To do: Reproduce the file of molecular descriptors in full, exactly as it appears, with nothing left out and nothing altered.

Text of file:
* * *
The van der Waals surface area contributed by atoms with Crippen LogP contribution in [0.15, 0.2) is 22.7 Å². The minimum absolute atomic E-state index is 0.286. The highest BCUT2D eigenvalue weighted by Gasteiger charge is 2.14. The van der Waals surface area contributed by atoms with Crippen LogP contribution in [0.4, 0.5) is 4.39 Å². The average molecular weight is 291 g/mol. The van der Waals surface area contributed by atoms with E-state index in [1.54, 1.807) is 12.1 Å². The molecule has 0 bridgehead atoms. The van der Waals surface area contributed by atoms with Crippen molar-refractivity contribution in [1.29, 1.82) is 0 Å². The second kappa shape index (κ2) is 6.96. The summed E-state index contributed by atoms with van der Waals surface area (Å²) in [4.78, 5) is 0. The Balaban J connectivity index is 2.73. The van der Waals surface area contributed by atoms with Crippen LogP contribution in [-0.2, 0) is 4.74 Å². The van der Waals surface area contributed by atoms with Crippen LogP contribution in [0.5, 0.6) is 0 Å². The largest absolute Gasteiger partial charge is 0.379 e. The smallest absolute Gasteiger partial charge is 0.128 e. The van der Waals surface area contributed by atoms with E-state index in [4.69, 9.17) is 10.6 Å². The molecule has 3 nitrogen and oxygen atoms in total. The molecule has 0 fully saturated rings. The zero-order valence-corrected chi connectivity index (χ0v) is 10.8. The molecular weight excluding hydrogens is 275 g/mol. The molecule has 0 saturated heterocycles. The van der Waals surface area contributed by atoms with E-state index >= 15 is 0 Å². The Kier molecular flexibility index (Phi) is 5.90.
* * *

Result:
The van der Waals surface area contributed by atoms with Crippen LogP contribution in [0.15, 0.2) is 22.7 Å². The minimum absolute atomic E-state index is 0.286. The highest BCUT2D eigenvalue weighted by Gasteiger charge is 2.14. The van der Waals surface area contributed by atoms with Crippen LogP contribution in [0.4, 0.5) is 4.39 Å². The average molecular weight is 291 g/mol. The van der Waals surface area contributed by atoms with E-state index in [1.54, 1.807) is 12.1 Å². The molecule has 0 bridgehead atoms. The van der Waals surface area contributed by atoms with Crippen molar-refractivity contribution in [1.29, 1.82) is 0 Å². The second kappa shape index (κ2) is 6.96. The summed E-state index contributed by atoms with van der Waals surface area (Å²) in [4.78, 5) is 0. The Balaban J connectivity index is 2.73. The van der Waals surface area contributed by atoms with Crippen LogP contribution in [-0.2, 0) is 4.74 Å². The van der Waals surface area contributed by atoms with Crippen LogP contribution in [0.5, 0.6) is 0 Å². The largest absolute Gasteiger partial charge is 0.379 e. The smallest absolute Gasteiger partial charge is 0.128 e. The van der Waals surface area contributed by atoms with E-state index in [4.69, 9.17) is 10.6 Å². The molecule has 3 nitrogen and oxygen atoms in total. The molecule has 0 fully saturated rings. The zero-order valence-corrected chi connectivity index (χ0v) is 10.8. The molecular weight excluding hydrogens is 275 g/mol. The molecule has 0 saturated heterocycles. The van der Waals surface area contributed by atoms with E-state index >= 15 is 0 Å². The Kier molecular flexibility index (Phi) is 5.90.